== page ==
Disclosures: Asher, Bhatia, Cole, Sharafeldin and Wagner report no relevant financial disclosures.
May 18, 2020
12 min read

‘Chemo brain’: An imprecise term for a complex phenomenon

Disclosures: Asher, Bhatia, Cole, Sharafeldin and Wagner report no relevant financial disclosures.
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The various cognitive impairments collectively known as “chemo brain” can cause anxiety, frustration and difficulty with everyday tasks for cancer survivors.

Despite what the term suggests, “chemo brain” and its associated mental changes are not necessarily related only to chemotherapy. Other cancer treatments also can have short- or long-term cognitive implications. Additionally, some changes in cognitive function may be associated with the cancer itself.

Ongoing research has been seeking to identify the mechanisms behind cancer-related cognitive decline, as well as ways to manage them.

Arash Asher

“The research community has been trying to answer this question for many years now,” Lynne I. Wagner, PhD, professor of social sciences and health policy at Wake Forest School of Medicine, said in an interview with Healio. “It really is multifactorial. One of the pieces of this puzzle is that some people appear to be more affected than others. So, part of the challenge is in identifying the underlying mechanisms and subgroups of patients who are impacted.”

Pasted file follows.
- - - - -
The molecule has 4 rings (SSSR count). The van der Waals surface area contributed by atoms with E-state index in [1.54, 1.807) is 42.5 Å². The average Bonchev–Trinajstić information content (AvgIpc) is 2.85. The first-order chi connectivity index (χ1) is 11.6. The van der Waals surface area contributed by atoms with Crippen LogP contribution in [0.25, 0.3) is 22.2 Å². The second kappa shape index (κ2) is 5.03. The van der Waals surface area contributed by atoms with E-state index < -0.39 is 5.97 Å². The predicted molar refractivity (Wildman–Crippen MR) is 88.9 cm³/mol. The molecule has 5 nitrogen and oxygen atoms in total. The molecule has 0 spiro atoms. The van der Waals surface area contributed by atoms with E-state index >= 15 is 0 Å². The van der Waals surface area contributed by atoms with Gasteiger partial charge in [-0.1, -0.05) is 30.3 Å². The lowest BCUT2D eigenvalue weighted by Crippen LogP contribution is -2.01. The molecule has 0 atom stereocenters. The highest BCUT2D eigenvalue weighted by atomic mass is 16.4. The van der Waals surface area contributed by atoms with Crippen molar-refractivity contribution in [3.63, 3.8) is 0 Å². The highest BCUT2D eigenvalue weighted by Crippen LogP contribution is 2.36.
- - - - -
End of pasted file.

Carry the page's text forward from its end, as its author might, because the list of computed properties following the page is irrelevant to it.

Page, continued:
A ‘foggy sensation’

Cancer-related cognitive impairment can manifest in many ways, but the most common symptoms include lack of focus, issues with verbal or visual memory, shortened attention span, difficulty multitasking and an overall feeling of fogginess.

“Most of the time, the foggy sensation related to having cancer will resolve over 6 to 12 months after the cancer is successfully treated,” Peter Cole, MD, chief of pediatric hematology/oncology at Rutgers Cancer Institute of New Jersey, said in an interview with Healio. “However, a portion of survivors, ranging from 20% to 70% depending on the type of treatment, exhibit permanent cognitive deficits.”

Because cognitive impairment among cancer survivors has also been noted in patients treated with hormone therapy, radiation, bone marrow transplantation and surgery, the term “chemo brain” is misleading, according to Arash Asher, MD, director of cancer rehabilitation and survivorship and assistant professor of physical medicine and rehabilitation at Cedars-Sinai Medical Center.